Grace Millane - Photo: Supplied
The man accused of murdering Grace Millane told a Tinder date he knew of someone who'd been done for manslaughter after rough sex went wrong, a court has heard.
The evidence comes from a woman who met the accused for a drink in Ponsonby as Ms Millane's body lay in his apartment.
This afternoon the woman, who has name suppression, told the court she matched and chatted with the man on Tinder several weeks prior to meeting him on Sunday 2 December.
She said he was sitting at an outside table with a beer when she arrived and she hugged him before getting herself a drink and sitting down with him.
The woman told the court he did most of the talking, starting by asking her how she'd met her friends in Auckland and telling her all of his friends were police officers.
"I thought it was strange that all his friends were police officers. I thought it was a bit odd."
She said the man told her he had been a sales manager at Woolworths in Australia and just got a job at Fonterra, starting in a few weeks' time.
The woman told the court she was surprised to hear of his jobs and moved the conversation on to what he had been doing that day.
"He said he'd been trying to find a really large duffle bag but he'd been struggling to find one big enough for sports gear."
The jury have watched CCTV footage of the man buying a suitcase he later wheeled out of his CityLife apartment with Ms Millane's body in it.
"He mentioned at one point that his best friend was coming here to be a Crown prosecutor and he was taking a big pay cut because he was coming from Sydney."
The woman said she told the man she'd attended a murder trial where a young man had been put away for murder; telling him it was sad to see him jailed and also sad to see the victim's family in court.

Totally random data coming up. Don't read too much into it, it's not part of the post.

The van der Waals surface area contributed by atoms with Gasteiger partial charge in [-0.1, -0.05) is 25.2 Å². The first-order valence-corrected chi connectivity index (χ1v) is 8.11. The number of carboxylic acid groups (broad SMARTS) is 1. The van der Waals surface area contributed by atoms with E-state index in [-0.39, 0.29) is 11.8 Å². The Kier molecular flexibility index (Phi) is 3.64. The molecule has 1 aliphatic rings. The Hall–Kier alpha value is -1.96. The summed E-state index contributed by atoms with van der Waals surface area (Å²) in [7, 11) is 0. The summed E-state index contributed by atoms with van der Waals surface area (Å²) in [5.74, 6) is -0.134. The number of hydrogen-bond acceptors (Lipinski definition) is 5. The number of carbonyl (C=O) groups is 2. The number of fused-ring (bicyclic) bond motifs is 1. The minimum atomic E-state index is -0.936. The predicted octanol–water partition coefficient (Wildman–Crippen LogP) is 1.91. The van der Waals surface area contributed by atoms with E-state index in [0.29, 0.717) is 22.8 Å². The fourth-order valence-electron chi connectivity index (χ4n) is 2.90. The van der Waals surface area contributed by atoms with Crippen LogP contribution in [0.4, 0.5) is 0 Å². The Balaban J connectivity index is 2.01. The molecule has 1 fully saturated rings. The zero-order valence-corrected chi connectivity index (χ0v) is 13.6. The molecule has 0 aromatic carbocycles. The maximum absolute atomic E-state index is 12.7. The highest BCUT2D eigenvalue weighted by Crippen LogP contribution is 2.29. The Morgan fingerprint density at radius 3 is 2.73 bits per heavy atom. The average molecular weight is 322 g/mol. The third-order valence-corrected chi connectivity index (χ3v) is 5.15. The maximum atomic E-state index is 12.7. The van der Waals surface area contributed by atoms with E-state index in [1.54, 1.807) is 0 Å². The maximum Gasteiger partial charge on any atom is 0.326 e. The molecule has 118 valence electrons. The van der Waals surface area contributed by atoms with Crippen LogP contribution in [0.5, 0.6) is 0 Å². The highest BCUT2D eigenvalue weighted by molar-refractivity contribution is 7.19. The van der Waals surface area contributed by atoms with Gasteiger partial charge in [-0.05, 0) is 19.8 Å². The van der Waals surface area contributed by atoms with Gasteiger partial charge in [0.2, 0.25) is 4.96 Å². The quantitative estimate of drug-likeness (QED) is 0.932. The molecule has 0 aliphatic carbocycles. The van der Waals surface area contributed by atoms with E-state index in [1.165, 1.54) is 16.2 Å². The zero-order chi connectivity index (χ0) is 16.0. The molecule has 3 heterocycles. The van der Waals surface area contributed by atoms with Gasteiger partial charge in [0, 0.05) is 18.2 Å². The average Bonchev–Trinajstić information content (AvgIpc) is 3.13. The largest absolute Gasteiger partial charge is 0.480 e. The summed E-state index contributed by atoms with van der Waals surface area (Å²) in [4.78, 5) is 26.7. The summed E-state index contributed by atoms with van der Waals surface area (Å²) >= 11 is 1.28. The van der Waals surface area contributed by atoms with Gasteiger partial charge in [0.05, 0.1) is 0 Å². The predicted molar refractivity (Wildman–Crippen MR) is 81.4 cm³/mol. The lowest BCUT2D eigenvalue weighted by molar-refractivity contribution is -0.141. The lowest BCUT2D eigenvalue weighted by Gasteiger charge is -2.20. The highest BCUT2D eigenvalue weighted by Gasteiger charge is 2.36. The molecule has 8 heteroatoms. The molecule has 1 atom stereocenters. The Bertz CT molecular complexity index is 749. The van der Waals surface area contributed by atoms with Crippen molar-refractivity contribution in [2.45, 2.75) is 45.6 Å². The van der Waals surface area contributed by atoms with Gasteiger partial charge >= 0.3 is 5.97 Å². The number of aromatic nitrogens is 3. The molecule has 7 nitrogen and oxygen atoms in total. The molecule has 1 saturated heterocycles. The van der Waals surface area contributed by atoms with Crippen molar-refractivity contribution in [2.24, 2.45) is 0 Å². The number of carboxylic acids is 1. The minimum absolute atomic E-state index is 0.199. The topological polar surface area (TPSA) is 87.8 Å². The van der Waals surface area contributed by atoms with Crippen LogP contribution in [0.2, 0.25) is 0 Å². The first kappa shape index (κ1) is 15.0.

"He said it's crazy how guys can make one wrong move and go to jail for the rest of their life," the witness said.
"He said he'd heard of, or knew of, a guy who had asked his girlfriend to have rough sex with him involving strangulation or suffocation.
"It had gone wrong and she'd died during the process and he'd tried to revive her but she couldn't be revived and she died and he got done for manslaughter."
The woman said the man's demeanour was intense but calm as he talked to her.
"He seemed to have empathy for this man that he knew. He seemed a bit aloof and not quite judging how I was responding to the story.
"I think he was just kind of in his own world telling this story and quite intense about it."
The woman said she felt uncomfortable an changed the topic to travel in the South Island before he talked more about his friends being police officers.
"He said that they're [the police] having a really tough time right now, especially in the Waitakeres because a lot of bodies are going missing out there as it's a large area.
"Police dogs can only smell bodies buried more than four feet under..so the police were having a tough time because lots of bodies were going missing in the Waitakeres," she said.
The woman said he seemed concerned but self-assured when speaking to her about this.
"I personally thought it was an interesting fact. It's an unusual thing to say on a date but people say strange things on dates."
The court heard they were at the bar for one and a half hours before they parted ways.
The woman said the accused messaged her a few hours later saying he had a great time and asking if she'd like to meet again.
The trial before Justice Moore and a jury of seven women and five men is set down for a month.